Top positive review
126 people found this helpful
Useful, but needs updating for a non-American market
on 2 March 2012
The Fitbit is basically a pedometer 2.0, coupled with a fairly decent online service to track your activities. The device is designed like a clip, so it firmly grips onto your belt. It's got one button on that you can tap to go through the various screens or hold down to indicate the start or end of an activity (playing sport, running, going to sleep etc).
It's all about improving your fitness level, but the web site encourages you to keep a food log. The problem with this is that the food log covers American food outlets. So if you want to log that you had a healthy salad or felt you deserved a slice of chocolate gateaux you'd have to live with logging it as something like 'Wendy's Super Salad Supreme' or 'The McGateuax Deluxe' (both made up, but you get my point).
You get rewarded with badges, much like Foursquare or Angry Birds. For example, walking 10,000 steps in a day or a 'life time' achievement of 500 flights of stairs. Earning badges works as a motivator for you to keep using the device and exercise more. On the device itself are a number of screens that report the distance travelled, the number of floors climbed and the amount of calories burnt. There's also a tamagotchi-style flower that grows the more you exercise, but shrinks back down if you get lazy.
The Fitbit comes with a fabric wrist strap that can house the unit so you can wear it as you sleep. It detects your movements during the night to indicate when you awoke (or were asleep lightly enough to move). Of course, if you happen to be a sleepwalker this is an opportunity to earn an extra badge or two during the night.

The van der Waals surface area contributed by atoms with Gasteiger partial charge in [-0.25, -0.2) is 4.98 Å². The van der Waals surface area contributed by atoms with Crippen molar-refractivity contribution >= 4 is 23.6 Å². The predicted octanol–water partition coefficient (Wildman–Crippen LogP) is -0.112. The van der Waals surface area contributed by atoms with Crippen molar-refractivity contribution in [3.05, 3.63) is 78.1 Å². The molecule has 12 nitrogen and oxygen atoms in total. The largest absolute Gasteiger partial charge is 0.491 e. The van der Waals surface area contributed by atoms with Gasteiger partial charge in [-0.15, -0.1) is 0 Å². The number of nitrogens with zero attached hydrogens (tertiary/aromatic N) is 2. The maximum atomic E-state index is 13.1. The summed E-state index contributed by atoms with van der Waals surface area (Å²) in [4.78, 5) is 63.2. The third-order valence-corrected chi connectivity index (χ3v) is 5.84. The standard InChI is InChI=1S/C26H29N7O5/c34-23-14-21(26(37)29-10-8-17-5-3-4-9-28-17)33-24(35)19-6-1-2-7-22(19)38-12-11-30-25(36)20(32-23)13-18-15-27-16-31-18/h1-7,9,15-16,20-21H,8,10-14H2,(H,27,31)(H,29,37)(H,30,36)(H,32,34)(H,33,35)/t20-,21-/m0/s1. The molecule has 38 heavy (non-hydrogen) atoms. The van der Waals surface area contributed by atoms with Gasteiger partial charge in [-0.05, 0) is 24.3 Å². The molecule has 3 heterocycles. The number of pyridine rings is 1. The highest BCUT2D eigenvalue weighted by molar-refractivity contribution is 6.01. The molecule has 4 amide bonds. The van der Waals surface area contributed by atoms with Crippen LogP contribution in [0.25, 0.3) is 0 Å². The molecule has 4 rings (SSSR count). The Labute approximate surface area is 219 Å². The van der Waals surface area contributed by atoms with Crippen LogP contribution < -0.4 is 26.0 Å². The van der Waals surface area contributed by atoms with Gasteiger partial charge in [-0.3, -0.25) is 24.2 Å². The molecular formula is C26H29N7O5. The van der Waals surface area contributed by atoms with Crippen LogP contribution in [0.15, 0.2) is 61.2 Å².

It's pretty tough to remember the bring the Fitbit with you when you leave the house in the morning, and there's been days I've forgotten it and had to climb flights of stairs thinking what's the point if I'm not earning any badges or helping my flower grow, so either it's made me into a sad badge-obsessed freak or is helping me think more about ensuring sure I exercise during the day.
Again with the Americanisms, the measurements are all imperial - so feet/inches, miles etc. If like me you're more comfortable measuring distance in KM, you have to change your height into metres/cm and that converts everything to metric (it's not at all obvious but it works). Although the badges you earn for distance are still measured in miles so it's a bit confusing.
All in all it's a great device. The other guys I know who've bought one have both bored of it already, so it is a bit of an expense if it's just going to sit in a drawer after a couple of weeks, but if you're interested in stats and want to improve your fitness level this really is a great buy.